- Avid Juicy Brakes – re-setting callipers
The Dot fluid in juicys absorbs water over time – so the volume inside increases a little, you need to lose a tiny smidge of fluid.
There’s a small torx head screw on the lever. Looses it off a tiny bit (only a quarter turn or so) and push the calipers back carefully. A small bead of fluid will appear around the screw as you do it. Once the calipers are in position, tighten up the screw again and wipe off the fluid.Posted 5 years agoMoolyMember
Hi there.Posted 5 years ago
I have replaced the pads on my Juicy 3 brakes a month or so ago and they we`re a little tight so hoped that through a bit of wear they would loosen off.
This hasn`t happened and in fact as the temperature has sort of increased are now tighter.
Does anyone have any tips to get the callipers further back and what are the best tools to use for this.
Also is it possible that I need to get the the brakes bled and re set.
Exactly as OG says. Push the pistons back with anything (screwdriver, end of a wrench). With the system ‘open’ (screw undone) there shouldn’t be much resistance. However, go gently and don’t knock the little tabs off the pistons – they can break and that’s a PITA, new piston time. It’s probably safer to leave the pads in for this (even better, use some old pads). I’m being a bit paranoid – once bitten twice shy etc.Posted 5 years agoMilkieMember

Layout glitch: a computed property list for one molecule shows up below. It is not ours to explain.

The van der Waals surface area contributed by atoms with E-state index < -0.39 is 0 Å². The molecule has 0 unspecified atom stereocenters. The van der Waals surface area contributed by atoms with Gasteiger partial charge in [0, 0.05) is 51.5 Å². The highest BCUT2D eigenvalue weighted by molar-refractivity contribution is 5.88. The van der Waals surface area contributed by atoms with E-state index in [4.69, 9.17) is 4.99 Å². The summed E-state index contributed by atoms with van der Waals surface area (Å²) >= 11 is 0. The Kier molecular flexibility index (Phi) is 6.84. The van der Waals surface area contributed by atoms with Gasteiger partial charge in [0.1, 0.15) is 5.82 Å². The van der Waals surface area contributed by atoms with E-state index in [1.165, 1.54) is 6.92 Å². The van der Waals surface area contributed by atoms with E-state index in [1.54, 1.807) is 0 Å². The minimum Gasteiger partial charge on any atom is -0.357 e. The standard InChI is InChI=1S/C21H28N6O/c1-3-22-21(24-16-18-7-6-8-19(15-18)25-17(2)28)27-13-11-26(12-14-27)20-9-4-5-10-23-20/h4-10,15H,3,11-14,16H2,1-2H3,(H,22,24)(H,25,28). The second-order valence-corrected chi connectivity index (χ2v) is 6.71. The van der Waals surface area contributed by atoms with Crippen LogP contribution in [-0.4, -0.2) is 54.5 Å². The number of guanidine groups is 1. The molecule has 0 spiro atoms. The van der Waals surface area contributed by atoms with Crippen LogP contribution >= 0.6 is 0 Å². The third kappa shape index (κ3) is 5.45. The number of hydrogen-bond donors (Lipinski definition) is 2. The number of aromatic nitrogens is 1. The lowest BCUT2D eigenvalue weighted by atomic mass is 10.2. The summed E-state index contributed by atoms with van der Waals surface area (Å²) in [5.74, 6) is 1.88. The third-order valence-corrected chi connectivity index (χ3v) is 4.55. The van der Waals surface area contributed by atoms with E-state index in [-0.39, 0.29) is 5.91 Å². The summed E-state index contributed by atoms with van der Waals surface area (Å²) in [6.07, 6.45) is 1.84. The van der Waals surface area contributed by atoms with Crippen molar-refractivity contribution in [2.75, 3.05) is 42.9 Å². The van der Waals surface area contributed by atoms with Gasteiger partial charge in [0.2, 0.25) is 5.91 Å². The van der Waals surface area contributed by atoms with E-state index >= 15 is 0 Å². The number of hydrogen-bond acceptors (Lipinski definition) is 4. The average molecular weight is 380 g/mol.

Use a big screwdriver against OLD pads, or you will ruin the new ones!
The other option is use a 10mm box spanner, against the piston, but do not touch the middle pin! it will bend and break, meaning new piston time..
Best option is to ditch them and replace them with a decent brake. It took me 3 years of bitching/moaning to then replace them. Damn good brake when they worked properly, just didn’t work properly often!Posted 5 years agoSuperficialMember
I think Juicys are brakes for people who don’t mind a bit of messing around. I’ve had a few troubles with mine, but they’re always fixed after a bleed, plus it’s easy to completely dismantle and replace parts (E.g. pistons). I like them. Shimano brakes seem to be less fuss, but they’re don’t seem to be repairable when they do eventually die.Posted 5 years agokaneMember
I dunno – I bought a juicy 7 last year for 30 quid, slapped it on the bike and went out riding. All I’ve done to it in a year is check the pads and it’s performing pretty well. Mates can’t believe how powerful it is, although it takes a bit of getting used to to achieve any modulation.Posted 5 years ago
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